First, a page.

Even RE Isn’t Free, and Other Thoughts

Beautiful berries---to ship or not to ship?

Beautiful berries—to ship or not to ship?

First, I just wanted to let everyone know that I accidentally hit “publish” instead of “save” on a partially-completed post yesterday, and then had to quickly delete it, but not before the program sent out the “new post” notices. So, if you got a “new post” notice with a bad link in it, that’s why. Sorry,..

Second, some thoughts on the packaging post. Mr. X had a really important observation that deserves mention. He agreed with the underlying ideas about efficient production, and to paraphrase his comments, “It would be better to grow strawberries in California and ship them to Arizona in self-driving vehicles powered by renewable power, and to put solar generation in Arizona and ship the power to California via high-voltage-DC lines…” But he took issue with my statement that the $2 price on the vinegar in the store reflects its entire cost, and he is indeed correct. That $2 price does not take into account all the costs that companies push off onto third-parties, the “negative externalities”. Whether it’s global warming from fossil fuel use, or downstream effects from plastic pollution, or abuses of workers through unfair labor practices, the jug of vinegar has costs that might not be reflected in its price on the shelf. Though, even if those hidden costs doubled the store price of the vinegar, my underlying point would still hold (and he agreed)—efficient production would be the least wasteful and therefore the most sustainable, within reason.

Again, this is another case where we need to focus on actual problems, and in this case the problem would be negative externalities, and the best solution for those is… good government. But, I digress…

A few other thoughts here. With regard to trade, packaging, and shipping—common sense still applies. The only way to get fresh blackberries in January in the US is to buy ones that have been flown up from South America. Despite the richness created in our lives when we can have fresh berries in January, it probably isn’t worth the cost. Even if the plane was somehow powered by renewable power, we need to realize that even renewable power has a cost—dammed rivers, land given over to solar farms, etc. So although using renewable energy is a goal, we need to balance it with the goal of reduced consumption.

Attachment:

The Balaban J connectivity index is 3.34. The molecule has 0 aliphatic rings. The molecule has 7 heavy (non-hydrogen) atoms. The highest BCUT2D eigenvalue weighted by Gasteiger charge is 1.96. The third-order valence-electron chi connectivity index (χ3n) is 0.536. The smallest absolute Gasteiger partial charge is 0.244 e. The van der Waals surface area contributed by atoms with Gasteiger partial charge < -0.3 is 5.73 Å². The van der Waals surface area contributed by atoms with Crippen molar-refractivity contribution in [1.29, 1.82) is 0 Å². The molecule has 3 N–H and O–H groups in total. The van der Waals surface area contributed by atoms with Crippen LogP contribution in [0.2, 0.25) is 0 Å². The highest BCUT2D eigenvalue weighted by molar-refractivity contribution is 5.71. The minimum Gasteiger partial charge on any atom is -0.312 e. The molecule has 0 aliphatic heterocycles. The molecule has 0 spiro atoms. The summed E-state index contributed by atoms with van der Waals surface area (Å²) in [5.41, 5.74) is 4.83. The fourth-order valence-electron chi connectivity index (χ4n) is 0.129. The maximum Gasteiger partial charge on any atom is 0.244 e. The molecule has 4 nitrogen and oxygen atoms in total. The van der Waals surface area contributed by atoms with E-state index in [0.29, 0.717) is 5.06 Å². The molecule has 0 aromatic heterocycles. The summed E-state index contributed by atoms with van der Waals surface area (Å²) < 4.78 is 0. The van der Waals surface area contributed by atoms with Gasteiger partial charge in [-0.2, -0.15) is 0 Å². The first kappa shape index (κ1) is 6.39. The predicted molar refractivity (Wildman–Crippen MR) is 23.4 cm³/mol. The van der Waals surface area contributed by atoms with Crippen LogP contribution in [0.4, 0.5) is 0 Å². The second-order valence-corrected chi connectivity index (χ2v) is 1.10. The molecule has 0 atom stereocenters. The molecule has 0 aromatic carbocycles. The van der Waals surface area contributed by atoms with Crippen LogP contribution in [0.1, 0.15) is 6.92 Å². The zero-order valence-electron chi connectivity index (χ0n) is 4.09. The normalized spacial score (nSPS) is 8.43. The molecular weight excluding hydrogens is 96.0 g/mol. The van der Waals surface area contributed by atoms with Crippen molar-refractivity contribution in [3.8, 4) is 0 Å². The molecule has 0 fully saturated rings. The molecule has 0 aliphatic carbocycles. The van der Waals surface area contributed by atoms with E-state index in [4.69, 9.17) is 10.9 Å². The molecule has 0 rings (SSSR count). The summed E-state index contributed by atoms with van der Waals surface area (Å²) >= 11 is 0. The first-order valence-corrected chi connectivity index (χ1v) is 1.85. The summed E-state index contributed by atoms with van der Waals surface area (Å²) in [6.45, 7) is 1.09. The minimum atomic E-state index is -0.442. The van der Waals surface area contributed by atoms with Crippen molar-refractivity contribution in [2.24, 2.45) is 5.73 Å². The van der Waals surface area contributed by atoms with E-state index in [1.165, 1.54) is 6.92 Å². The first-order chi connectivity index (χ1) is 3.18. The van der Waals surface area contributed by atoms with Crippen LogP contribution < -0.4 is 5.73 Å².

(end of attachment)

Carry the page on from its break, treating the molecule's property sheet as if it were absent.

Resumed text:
The high-carbon way to get the berries...

The high-carbon way to get the berries… A 747 cargo flight in Anchorage, Alaska.

Related, while I think it’s better to choose packaged items over trying to make everything at home, it’s still a perfectly valid goal to strive for reduced packaging. And some home production can indeed make sense. An example in my life—it’s a bit of time and trouble, but brewing tea at home and taking it to work in my stainless water bottle still wins out over buying Lipton Pure Leaf unsweetened tea at the convenience store (the brand I usually buy when I fail to brew my own). In this case making it at home is cheaper (which is probably evidence that it is actually more efficient, all things considered), it saves quite a bit of single-use plastic (which doesn’t recycle completely enough), and it enables me to support Fair Trade and organic products.

And, my last point for the day—I’ve heard avid advocates of small-scale permaculture lifestyles and the like state forcefully that “we all need to be producers”. There’s a huge lack of understanding built into this statement—when we all go to our day jobs, we are producing. We produce goods and services for others, and then use the money we earn as a medium of exchange to trade for things we need. It’s more efficient this way, trust me. Again, these impulses toward self-production are sometimes misguided. And I’m a great admirer of permaculture; that’s not my point here.

So, thanks for the input from those who have talked to me about this, and keep your thinking caps on out there…

Top image credit: Shari’s Berries, “Strawberries in a bowl”, Flickr Creative Commons.
Cargo flight: Robert Stankiewicz, “Nippon Cargo”, 747 leaving Anchorage, AK, Flickr Creative Commons.